Is the government continuing to protect Gurmeet Singh’s Dera?
RN BhaskarSep, 05 2017 09:39:11 IST
Part II and part II of this series can be found at
For the last few days, the media has been buzzing about certain “high-level” meetings taking place at the 700 acre enclave of the Dera Sacha Sauda (DSS) in Sirsa, Haryana.
The DSS, is, of course, the organisation that, over the past three decades, brought untold amounts of wealth and influence to the now convicted rapist Gurmeet Singh aka Baba Ram Rahim Insaan aka Pitaji.
After the conviction and imprisonment of Gurmeet Singh, senior members of the DSS want to select the next head of the sprawling organisation. As things stand, the choice appears to be tilting towards his son. There appears to be no other contender for this post: At least for now.
The decision about the successor matters. After all, a huge amount of money is at stake. The DSS headquarters at Sirsa is reportedly spread over 700 acres, with shops, seven schools, colleges, three state-of-the-art hospitals, two posh hotels and two petrol pumps.
But tarry a moment. Isn’t there supposed to be a clause permitting the government to take over the ownership and administration of companies, even not-for-profit companies registered either under the Companies Act or under state charity commissioners? For instance, in the Companies Act, the Company Law Board Tribunal has the powers to review any organisation.
It has to frame its opinion on two points:
(a) that the company’s affairs have been or are being conducted in a manner prejudicial or oppressive to any member or members or prejudicial to public interest or in a manner prejudicial to the interests of the company; and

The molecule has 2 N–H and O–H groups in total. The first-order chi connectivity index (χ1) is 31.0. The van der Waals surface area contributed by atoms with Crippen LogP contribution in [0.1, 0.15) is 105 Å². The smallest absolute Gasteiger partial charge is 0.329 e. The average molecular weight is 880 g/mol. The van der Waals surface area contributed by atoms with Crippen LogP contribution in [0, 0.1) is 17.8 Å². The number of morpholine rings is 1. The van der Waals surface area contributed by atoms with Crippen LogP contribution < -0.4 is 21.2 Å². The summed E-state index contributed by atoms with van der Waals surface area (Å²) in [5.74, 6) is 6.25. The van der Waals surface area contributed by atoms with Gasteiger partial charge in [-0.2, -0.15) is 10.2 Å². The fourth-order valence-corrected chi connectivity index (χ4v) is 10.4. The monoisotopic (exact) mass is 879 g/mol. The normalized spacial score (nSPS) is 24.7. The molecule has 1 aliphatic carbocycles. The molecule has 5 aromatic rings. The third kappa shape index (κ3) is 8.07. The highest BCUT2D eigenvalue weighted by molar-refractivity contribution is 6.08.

(b) that to wind up the company would unfairly prejudice such member or members, but that otherwise the facts would justify the making of a winding-up order on the ground that it was just and equitable that the company should be wound up.
Similar clauses have been introduced by each state government to empower the respective charity commissioners to derecognise the charitable organisations who do not toe the line set by the government in its rule book and to take over its administration or its assets. So why is the government not taking over administration of all DSS assets and stripping it of its tax-free halo?
The trouble with the government — not just this one, but all previous governments as well — is that it has seldom used this law when it comes to people who enjoy political patronage.
Today, this political patronage extends to Hindu organisations (and Hindu-adjacent organisations) as well. As Lord Meghnad Desai pointed out in one of his columns, had the DSS been “Christian missionaries, they would have to register, be subject to audit and FCRA (Foreign Contribution Regulation Act) rules.”
But in the case of the DSS, which allegedly abetted rape, castration and even murder, there is ample ground for the government to take over its assets and banish the current administration. Is the government not doing this because the DSS is a vote bank?
This, in turn, leads to a very serious question. Can the rule of law be dependent on vote bank considerations? What about equality before the law?
In fact, this is when one realises that just as it was the courts which had to intervene and take up the rape case and convict Gurmeet Singh, it may fall on the Supreme Court to take suo motu notice of the government’s inaction in banning the DSS.
This – according to some – might amount to judicial overreach. But when the legislative and the executive branches abdicate responsibility, the judiciary has to step in to protect the concept of equality before the law and safeguard human liberty.
Also bear in mind: There were reports of girls being raped, men being castrated and murders being sanctioned. All acts that endanger life and liberty.
And there is also the extremely grave charge of sedition: Of private armies, reportedly nurtured by the DSS, attempting to thwart the arrest of the self-proclaimed godman.
If the executive and the legislative do not protect our constitutional rights, the courts may, once again, be forced to step in and save the day.